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Remember Me: I’d only written the first episode when Michael Palin signed up

Gwyneth Hughes


Remember Me writer Gwyneth Hughes tells us what attracted her to setting a ghostly tale in a Yorkshire seaside town, and why she’s always been drawn to mystery.

I live in Yorkshire, so naturally I tend to want to set my stories here. But particularly for Remember Me, the big skies and deserted landscapes seemed very suitable! I love spending time in Scarborough, so once I had the idea that the song Scarborough Fair might play a part in the drama, it was a no-brainer to go to the seaside for filming.

As a viewer, I always get really annoyed if actors' accents are all over the place, which is reason enough to cast northern actors for Remember Me. But it's also great to get people who really understand the landscape and the way of life here, so that the film stands a chance of being really true to itself, and can offer a real sense of place.

Jodie Comer, Mark Addy and Michael Palin star in this spooky drama

I didn’t have anybody in mind to play the central character of Tom Parfitt. But the minute Michael Palin's name came up, I was dancing round the house shouting down the phone: "Yes! Yes!"

Michael signed up to play Tom on the strength of reading the first episode - I hadn't then written the others! So my initial joy was soon followed up by anxiety about what I was going to put in the next two episodes.

I always like to have a very wide range of characters in my stories. Old and young, male and female, English and Asian. And this project is no different. The care home came into the story because I wanted Tom to decide to leave his own home to get away from his memories. It was the natural place to send him, and give him a brief sense of safety.

Michael Palin and Mina Anwar film scenes in Yorkshire

I was brought up on the Brothers Grimm, so a good scary story has always held my attention. But in our family life, too, there were scary mysteries. My Dad was from Snowdonia, and he used to drive us all up in his motorbike and sidecar. His brother and sisters had never married, and they all lived together in a mad house full of weird and wonderful artefacts and almost no lighting. Plus none of them spoke English. For my little brother and me, this was a treasure house of spooky experiences and we grew up loving the rollercoaster ride of mild fear!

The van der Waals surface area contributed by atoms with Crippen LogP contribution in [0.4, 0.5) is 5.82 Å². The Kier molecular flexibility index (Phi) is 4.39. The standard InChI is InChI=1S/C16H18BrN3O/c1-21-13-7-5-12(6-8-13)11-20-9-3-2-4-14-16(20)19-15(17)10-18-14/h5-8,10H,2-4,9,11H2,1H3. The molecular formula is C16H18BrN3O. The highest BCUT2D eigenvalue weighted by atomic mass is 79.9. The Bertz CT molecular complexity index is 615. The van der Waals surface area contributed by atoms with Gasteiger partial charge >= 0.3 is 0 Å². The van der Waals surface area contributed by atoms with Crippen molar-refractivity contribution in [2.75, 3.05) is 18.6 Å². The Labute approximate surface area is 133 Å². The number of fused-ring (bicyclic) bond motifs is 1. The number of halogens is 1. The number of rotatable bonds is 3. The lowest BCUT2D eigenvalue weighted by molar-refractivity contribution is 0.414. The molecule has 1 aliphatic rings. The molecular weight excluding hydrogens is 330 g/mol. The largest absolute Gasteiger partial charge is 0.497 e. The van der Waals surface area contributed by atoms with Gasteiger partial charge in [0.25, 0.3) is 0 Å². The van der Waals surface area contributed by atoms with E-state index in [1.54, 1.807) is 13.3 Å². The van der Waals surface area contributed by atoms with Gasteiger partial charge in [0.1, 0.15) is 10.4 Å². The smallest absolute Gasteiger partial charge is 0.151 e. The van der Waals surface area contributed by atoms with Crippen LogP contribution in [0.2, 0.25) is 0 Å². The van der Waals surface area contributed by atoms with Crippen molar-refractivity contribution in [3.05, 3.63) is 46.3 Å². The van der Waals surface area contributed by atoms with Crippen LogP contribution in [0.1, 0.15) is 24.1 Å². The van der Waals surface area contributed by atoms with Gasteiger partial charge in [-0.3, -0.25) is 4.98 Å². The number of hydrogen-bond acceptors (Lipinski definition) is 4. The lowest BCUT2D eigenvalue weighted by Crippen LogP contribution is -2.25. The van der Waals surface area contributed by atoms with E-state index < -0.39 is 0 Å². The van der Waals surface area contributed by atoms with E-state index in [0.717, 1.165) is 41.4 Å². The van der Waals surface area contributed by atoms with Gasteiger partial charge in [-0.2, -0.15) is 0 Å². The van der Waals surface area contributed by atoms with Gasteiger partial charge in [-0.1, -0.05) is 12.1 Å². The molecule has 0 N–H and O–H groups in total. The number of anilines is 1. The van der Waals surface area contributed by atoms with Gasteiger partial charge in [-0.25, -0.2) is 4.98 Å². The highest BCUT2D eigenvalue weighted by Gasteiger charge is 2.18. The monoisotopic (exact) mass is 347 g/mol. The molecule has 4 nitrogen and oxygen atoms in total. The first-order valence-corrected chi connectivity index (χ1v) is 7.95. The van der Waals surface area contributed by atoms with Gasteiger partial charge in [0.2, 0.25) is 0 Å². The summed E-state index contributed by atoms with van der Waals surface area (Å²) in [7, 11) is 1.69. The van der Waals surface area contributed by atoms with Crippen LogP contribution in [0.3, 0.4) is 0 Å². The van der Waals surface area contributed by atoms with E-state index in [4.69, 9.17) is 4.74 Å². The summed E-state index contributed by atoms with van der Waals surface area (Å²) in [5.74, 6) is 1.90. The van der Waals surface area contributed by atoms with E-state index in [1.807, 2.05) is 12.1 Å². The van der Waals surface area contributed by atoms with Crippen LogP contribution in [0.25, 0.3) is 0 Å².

All ghost stories have to emerge from a sense of loss and loneliness, I think, and all these characters have lost something very precious. Remember Me has a contemporary setting, and the emotional and family relationships I explore come very much from our own world. So I think I've been trying to marry an old-fashioned ghost story with a very contemporary drama of character.

The song Scarborough Fair becomes a supernatural symbol

I can't really cope with stories where nobody dies, because I can't work out why it's important. I really don't much like films where everyone sits about and talks and nothing much happens! I like the stakes to be high in a story.

A lot of crime drama can be thin on characterisation and unnecessarily brutal, and I can't be doing with that kind of thing. But a good mystery, whether crime or otherwise, really holds your attention and takes your mind off your own troubles. It’s the best kind of escapism, to me.

Gwyneth Hughes wrote Remember Me.

Remember Me continues on Sunday, 30 November at 9pm on BBC One and BBC One HD. For further programme times, please see the episode guide.

Read Gwyneth’s advice on becoming a writer on the Writersroom blog.


More on Remember Me
BBC Writersroom: Read Gwyneth Hughes' Remember Me scripts
The Telegraph: Michael Palin's memorable return
Express: Michael Palin returns to drama after 20 years
BBC News: Mark Addy on starring in two BBC dramas
YouTube: Gwyneth Hughes talks to the University of Huddersfield

Comments made by writers on the BBC TV blog are their own opinions and not necessarily those of the BBC.

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